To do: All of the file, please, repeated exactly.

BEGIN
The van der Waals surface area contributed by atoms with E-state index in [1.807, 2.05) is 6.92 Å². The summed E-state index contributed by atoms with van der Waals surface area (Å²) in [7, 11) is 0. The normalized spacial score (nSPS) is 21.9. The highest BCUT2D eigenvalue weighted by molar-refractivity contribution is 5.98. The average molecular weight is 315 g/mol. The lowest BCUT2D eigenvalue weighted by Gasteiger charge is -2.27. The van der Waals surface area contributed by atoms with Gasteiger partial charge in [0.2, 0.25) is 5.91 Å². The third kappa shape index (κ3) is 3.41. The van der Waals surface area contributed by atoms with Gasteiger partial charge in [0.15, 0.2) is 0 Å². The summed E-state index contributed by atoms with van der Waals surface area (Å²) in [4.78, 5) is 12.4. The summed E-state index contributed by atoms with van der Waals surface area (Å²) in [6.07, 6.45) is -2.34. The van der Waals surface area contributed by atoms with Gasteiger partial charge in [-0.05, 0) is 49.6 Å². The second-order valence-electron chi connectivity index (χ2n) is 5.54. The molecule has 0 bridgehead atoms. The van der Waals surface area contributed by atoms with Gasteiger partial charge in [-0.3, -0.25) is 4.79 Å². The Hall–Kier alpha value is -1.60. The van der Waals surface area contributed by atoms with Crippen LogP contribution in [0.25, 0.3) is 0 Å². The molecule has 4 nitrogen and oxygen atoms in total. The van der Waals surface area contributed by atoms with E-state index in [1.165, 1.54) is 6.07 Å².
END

The van der Waals surface area contributed by atoms with E-state index in [1.807, 2.05) is 6.92 Å². The summed E-state index contributed by atoms with van der Waals surface area (Å²) in [7, 11) is 0. The normalized spacial score (nSPS) is 21.9. The highest BCUT2D eigenvalue weighted by molar-refractivity contribution is 5.98. The average molecular weight is 315 g/mol. The lowest BCUT2D eigenvalue weighted by Gasteiger charge is -2.27. The van der Waals surface area contributed by atoms with Gasteiger partial charge in [0.2, 0.25) is 5.91 Å². The third kappa shape index (κ3) is 3.41. The van der Waals surface area contributed by atoms with Gasteiger partial charge in [0.15, 0.2) is 0 Å². The summed E-state index contributed by atoms with van der Waals surface area (Å²) in [4.78, 5) is 12.4. The summed E-state index contributed by atoms with van der Waals surface area (Å²) in [6.07, 6.45) is -2.34. The van der Waals surface area contributed by atoms with Gasteiger partial charge in [-0.05, 0) is 49.6 Å². The second-order valence-electron chi connectivity index (χ2n) is 5.54. The molecule has 0 bridgehead atoms. The van der Waals surface area contributed by atoms with Gasteiger partial charge in [-0.3, -0.25) is 4.79 Å². The Hall–Kier alpha value is -1.60. The van der Waals surface area contributed by atoms with Crippen LogP contribution in [0.25, 0.3) is 0 Å². The molecule has 4 nitrogen and oxygen atoms in total. The van der Waals surface area contributed by atoms with E-state index in [1.165, 1.54) is 6.07 Å².